Here’s a quick question: What’s your smartphone upgrade cycle? Or in other words, what’s the frequency with which you replace your older smartphone in a newer one?
If you’re like the average American, it’s a little less than two years (22 months in 2012, according to Recon Analytics).
This aggressive upgrade cycle is no secret, and it helps the mobile industry grow and generate impressive profits. At the same time, we all know this trend is not sustainable and hurts our wallets. In addition, writes Farhad Manjoo in the New York Times: “Smartphones have crossed the threshold from amazing to boring. High-end phones seem to have hit an innovation plateau, with each new iPhone or Samsung Galaxy just incrementally better than the last.”
Given these circumstances Manjoo suggests it might not be so wild to imagine a world in which we “buy smartphones with an eye to longevity.” In this world, he writes, consumers use their smartphones for more than two years (ideally three); try to repair them instead of replacing them when possible; consider buying used phones instead of new ones; and trade their smartphones in where they’re done with them.
I like Manjoo’s vision. It’s practical and at the same time offers a real change. The only thing I would change about it is aiming somewhat higher with the upgrade cycle to at least twice what we have now – let’s say four to five years. But even without this revision, is it really possible for the mobile industry to become a (more) sustainable closed-loop system, or is it just another green fantasy?
From a rational standpoint, making Manjoo’s vision a reality shouldn’t be that hard. First, if the benefits we gain from buying a new smartphone actually diminish, then we should have less incentive to do it every two years. And indeed as the Wall Street Journal reported last July, “The rates at which American cellphone users have traded in their devices for more advanced models have declined over the last few years, according to analysts at UBS.” One of the reasons behind this trend according to the WSJ is indeed that fewer people feel they need to buy new phone as the pace of innovation slows down.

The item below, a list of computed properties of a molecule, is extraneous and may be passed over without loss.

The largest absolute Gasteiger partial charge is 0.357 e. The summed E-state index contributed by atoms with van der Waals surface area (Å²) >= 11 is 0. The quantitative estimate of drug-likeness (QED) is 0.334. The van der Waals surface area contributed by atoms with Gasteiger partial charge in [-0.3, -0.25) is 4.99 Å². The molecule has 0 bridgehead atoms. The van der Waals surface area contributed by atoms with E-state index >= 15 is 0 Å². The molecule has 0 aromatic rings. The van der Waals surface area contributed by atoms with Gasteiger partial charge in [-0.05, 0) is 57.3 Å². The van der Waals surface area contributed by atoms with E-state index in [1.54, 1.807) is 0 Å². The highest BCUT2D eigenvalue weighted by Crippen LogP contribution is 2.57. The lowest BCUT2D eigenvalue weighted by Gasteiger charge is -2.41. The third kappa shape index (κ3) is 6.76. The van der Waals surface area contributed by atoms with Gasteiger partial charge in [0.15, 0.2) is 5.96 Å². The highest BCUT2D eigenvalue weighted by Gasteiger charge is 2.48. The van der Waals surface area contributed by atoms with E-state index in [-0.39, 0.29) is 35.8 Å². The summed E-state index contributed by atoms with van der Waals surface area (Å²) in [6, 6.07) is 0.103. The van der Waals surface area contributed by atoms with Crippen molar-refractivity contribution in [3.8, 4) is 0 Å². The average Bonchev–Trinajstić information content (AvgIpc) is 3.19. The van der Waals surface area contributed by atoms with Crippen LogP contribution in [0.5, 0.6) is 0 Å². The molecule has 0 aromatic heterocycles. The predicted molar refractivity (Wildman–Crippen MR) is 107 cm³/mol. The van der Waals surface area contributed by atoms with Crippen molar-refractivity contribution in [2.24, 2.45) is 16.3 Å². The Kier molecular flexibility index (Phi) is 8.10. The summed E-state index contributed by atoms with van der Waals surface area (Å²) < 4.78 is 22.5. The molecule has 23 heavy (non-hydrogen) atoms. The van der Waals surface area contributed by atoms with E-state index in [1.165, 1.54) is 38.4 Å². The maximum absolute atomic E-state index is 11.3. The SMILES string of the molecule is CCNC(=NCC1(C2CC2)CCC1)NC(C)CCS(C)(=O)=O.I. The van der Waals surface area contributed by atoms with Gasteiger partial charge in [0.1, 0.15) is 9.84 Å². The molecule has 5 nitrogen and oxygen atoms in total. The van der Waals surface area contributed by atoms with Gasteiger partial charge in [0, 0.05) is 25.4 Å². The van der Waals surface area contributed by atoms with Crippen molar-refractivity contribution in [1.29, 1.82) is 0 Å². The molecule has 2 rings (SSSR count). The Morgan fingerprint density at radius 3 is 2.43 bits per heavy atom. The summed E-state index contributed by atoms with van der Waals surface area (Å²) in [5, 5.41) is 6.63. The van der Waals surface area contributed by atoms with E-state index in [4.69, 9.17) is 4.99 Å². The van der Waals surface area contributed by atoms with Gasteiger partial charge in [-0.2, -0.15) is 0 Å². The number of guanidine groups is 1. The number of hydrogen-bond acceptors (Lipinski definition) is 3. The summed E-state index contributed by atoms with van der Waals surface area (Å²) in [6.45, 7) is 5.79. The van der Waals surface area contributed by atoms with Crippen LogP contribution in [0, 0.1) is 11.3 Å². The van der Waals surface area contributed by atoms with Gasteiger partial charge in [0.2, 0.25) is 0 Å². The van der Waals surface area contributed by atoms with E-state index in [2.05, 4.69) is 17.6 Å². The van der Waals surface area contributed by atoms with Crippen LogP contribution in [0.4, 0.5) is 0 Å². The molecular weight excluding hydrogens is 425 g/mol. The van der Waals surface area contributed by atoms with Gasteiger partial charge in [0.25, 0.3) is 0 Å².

Second, buying a used phone instead of a new one and trading in your old phone make a lot of sense from a financial point of view. It’s no wonder that smartphone trade-in programs expand rapidly. Last September, CNNMoney reported that according to Bernstein Research, “Twelve percent of smartphone upgrades worldwide were a result of trade-ins, up from 4 percent three years ago,” and that used phones will cannibalize 8 percent of new smartphone sales by 2018, up from 3 percent in 2013.
Last but not least, making simple repairs of your smartphone or changing its battery isn’t such a big deal anymore with websites like iFixit offering repair tools and replacement parts -- from an iPhone 5 replacement battery kit to an iPhone 4 Display Assembly kit. And if you’re not a handyman, you can always call services like iCracked -- which will be happy to send you one of their “iTechs” to fix your phone at home (it’s $70-$100 for most iPhone repairs).